Writer Stefan Zweig tried to warn the world about the future, but he gave up and committed suicide in 1942 as the world was engulfed in the flames of World War II.
Zweig is one of the most popular authors and essayists of the 20th century, born in Vienna, Austria during the end of the Habsburg Empire.
But like the Habsburgs, he is invisible today.
Through his writings, Zweig warned us—he told us to be careful of the future, showing us that in an instant so much can change. What did he see about his time that we can no longer see? What did he hear in the musical scores that he collected that we cannot?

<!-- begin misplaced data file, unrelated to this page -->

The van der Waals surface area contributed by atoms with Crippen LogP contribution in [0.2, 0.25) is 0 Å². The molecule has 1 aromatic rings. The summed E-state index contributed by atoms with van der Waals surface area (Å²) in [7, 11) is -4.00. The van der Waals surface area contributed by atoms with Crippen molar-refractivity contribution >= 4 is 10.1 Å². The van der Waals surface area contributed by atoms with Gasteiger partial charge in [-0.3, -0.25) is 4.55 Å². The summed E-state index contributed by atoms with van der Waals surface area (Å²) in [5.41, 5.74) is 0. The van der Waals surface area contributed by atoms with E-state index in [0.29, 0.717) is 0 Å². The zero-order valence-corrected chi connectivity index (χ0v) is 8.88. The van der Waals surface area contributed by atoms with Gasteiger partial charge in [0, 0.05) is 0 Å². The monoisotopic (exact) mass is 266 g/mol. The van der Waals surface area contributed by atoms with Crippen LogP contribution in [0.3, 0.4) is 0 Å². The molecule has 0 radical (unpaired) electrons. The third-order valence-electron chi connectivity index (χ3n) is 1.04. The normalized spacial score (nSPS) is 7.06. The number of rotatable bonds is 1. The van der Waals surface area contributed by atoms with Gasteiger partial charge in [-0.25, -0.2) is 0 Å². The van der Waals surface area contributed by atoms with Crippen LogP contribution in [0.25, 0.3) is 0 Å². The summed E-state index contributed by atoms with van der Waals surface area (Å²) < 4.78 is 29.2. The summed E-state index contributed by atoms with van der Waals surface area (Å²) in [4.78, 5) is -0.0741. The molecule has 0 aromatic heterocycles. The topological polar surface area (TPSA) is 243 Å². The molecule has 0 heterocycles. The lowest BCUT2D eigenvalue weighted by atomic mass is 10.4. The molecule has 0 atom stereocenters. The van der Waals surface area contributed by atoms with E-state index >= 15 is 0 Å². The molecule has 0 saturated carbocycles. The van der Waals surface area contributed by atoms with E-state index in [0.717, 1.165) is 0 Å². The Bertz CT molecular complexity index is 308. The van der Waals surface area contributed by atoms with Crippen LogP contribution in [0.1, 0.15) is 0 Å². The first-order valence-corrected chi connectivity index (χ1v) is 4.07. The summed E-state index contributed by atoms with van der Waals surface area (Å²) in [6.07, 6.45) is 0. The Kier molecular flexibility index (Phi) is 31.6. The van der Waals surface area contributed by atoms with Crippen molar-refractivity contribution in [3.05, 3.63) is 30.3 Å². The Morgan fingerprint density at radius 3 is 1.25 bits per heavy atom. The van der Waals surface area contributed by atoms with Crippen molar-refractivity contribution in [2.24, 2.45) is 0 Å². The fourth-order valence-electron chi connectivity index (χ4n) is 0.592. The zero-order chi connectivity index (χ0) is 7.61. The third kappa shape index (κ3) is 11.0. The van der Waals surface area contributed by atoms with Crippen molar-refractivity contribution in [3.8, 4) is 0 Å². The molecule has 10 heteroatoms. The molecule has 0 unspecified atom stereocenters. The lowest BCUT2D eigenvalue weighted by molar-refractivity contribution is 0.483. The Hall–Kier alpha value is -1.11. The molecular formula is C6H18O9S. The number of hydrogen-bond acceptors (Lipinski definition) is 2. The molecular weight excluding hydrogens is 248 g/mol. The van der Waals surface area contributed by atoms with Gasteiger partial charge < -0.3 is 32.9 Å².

As tensions continue to rise between Russia and Ukraine, what can we learn from his writings? With all of our radical changes, transformations, and wireless crowds staring into cell phone screens, in a way Zweig is speaking to us, our optimism about progress tempered with a feeling that something is not quite right.
Takeaway Host John Hockenberry has this audio essay, explaining that we may have forgot him after his death, but Stefan Zweig didn't forget us, and his world of yesterday speaks to our possible tomorrow.